Asynchronous Event Handling

During execution of the main loop as mentioned above, communications with the I2C Slave are handled via the routines receiveEvent and requestEvent. These routines access the shared memory space in bRegisterArray[].

Each entry in this array has specific meaning;

  • Pulse Width Modulation - PWM, Addresses 0x00 ... 0x05
  • Data Direction Register - DDR, Address 0x06
  • Data Register - DR, Address 0x07
  • Analogue inputs A0 ... A3. Address 0x08 ... 0x0F. Paired as A0 = 0x08 - 0x09, A1 = 0x0A - 0x0B, A2 = 0x0C - 0x0D, A3 = 0x0E - 0x0F. Paired as low 8 bits abd hi 2 bits, which make up the value 0 ... 1023.

Once an update is made to any of these registers on the next successive execution of the loop the changes will be picked up.


Writing to the Slave device from the Master : receiveEvent

In order to write to the Slave the Master must first set the address of the target register followed by a second write of the data. For example;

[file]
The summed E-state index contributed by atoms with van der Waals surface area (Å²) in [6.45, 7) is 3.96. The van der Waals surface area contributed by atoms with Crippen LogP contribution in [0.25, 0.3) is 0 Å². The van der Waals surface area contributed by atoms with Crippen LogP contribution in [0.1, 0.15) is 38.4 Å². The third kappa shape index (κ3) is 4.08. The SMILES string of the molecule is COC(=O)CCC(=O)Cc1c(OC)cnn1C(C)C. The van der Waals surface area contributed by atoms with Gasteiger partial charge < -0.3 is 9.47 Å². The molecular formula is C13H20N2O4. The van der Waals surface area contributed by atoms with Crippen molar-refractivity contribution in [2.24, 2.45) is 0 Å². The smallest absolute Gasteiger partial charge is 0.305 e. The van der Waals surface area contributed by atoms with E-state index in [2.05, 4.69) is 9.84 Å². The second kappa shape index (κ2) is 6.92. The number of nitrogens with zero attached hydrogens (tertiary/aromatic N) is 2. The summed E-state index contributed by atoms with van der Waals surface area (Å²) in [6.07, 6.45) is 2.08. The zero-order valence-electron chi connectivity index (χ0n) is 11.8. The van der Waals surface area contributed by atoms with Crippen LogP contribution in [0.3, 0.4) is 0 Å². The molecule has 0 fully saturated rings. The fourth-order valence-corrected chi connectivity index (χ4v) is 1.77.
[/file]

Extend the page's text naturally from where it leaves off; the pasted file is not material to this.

• Wire.beginTransmission(SLAVE_ADDR);
  • // Point to DDR
  • Wire.write(DDR);
  • error = Wire.endTransmission();

followed by;

  • Wire.beginTransmission(SLAVE_ADDR);
  • // X, X, P13=O/P, P12=O/P, P8=O/P, P7=O/P, P4=O/P, P2=O/P
  • Wire.write(B00000000);
  • error = Wire.endTransmission();

Or they can be combined;

  • // X, X, P13=O/P, P12=O/P, P8=O/P, P7=O/P, P4=O/P, P2=O/P
  • Wire.beginTransmission(SLAVE_ADDR);
  • Wire.write(DDR);
  • Wire.write(B00000000);
  • error = Wire.endTransmission();

Reading from the Slave device by the Master : requestEvent